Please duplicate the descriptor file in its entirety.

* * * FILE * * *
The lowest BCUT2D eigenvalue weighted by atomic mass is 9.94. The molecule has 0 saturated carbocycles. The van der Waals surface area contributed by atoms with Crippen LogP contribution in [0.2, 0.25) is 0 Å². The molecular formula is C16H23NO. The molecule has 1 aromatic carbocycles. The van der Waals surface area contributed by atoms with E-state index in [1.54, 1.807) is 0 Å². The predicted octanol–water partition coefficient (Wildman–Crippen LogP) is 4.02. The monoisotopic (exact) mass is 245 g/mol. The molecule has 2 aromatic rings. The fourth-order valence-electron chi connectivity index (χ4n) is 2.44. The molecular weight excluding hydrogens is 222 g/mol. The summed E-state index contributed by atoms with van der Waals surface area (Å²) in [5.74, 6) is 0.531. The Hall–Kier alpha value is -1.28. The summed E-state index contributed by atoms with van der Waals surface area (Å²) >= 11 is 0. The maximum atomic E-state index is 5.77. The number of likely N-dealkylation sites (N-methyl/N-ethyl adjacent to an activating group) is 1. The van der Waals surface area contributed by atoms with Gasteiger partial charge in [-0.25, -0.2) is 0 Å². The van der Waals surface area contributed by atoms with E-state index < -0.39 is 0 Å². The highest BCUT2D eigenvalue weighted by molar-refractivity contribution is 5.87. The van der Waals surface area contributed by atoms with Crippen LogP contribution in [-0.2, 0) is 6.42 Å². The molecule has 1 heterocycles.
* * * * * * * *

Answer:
The lowest BCUT2D eigenvalue weighted by atomic mass is 9.94. The molecule has 0 saturated carbocycles. The van der Waals surface area contributed by atoms with Crippen LogP contribution in [0.2, 0.25) is 0 Å². The molecular formula is C16H23NO. The molecule has 1 aromatic carbocycles. The van der Waals surface area contributed by atoms with E-state index in [1.54, 1.807) is 0 Å². The predicted octanol–water partition coefficient (Wildman–Crippen LogP) is 4.02. The monoisotopic (exact) mass is 245 g/mol. The molecule has 2 aromatic rings. The fourth-order valence-electron chi connectivity index (χ4n) is 2.44. The molecular weight excluding hydrogens is 222 g/mol. The summed E-state index contributed by atoms with van der Waals surface area (Å²) in [5.74, 6) is 0.531. The Hall–Kier alpha value is -1.28. The summed E-state index contributed by atoms with van der Waals surface area (Å²) >= 11 is 0. The maximum atomic E-state index is 5.77. The number of likely N-dealkylation sites (N-methyl/N-ethyl adjacent to an activating group) is 1. The van der Waals surface area contributed by atoms with Gasteiger partial charge in [-0.25, -0.2) is 0 Å². The van der Waals surface area contributed by atoms with E-state index < -0.39 is 0 Å². The highest BCUT2D eigenvalue weighted by molar-refractivity contribution is 5.87. The van der Waals surface area contributed by atoms with Crippen LogP contribution in [-0.2, 0) is 6.42 Å². The molecule has 1 heterocycles.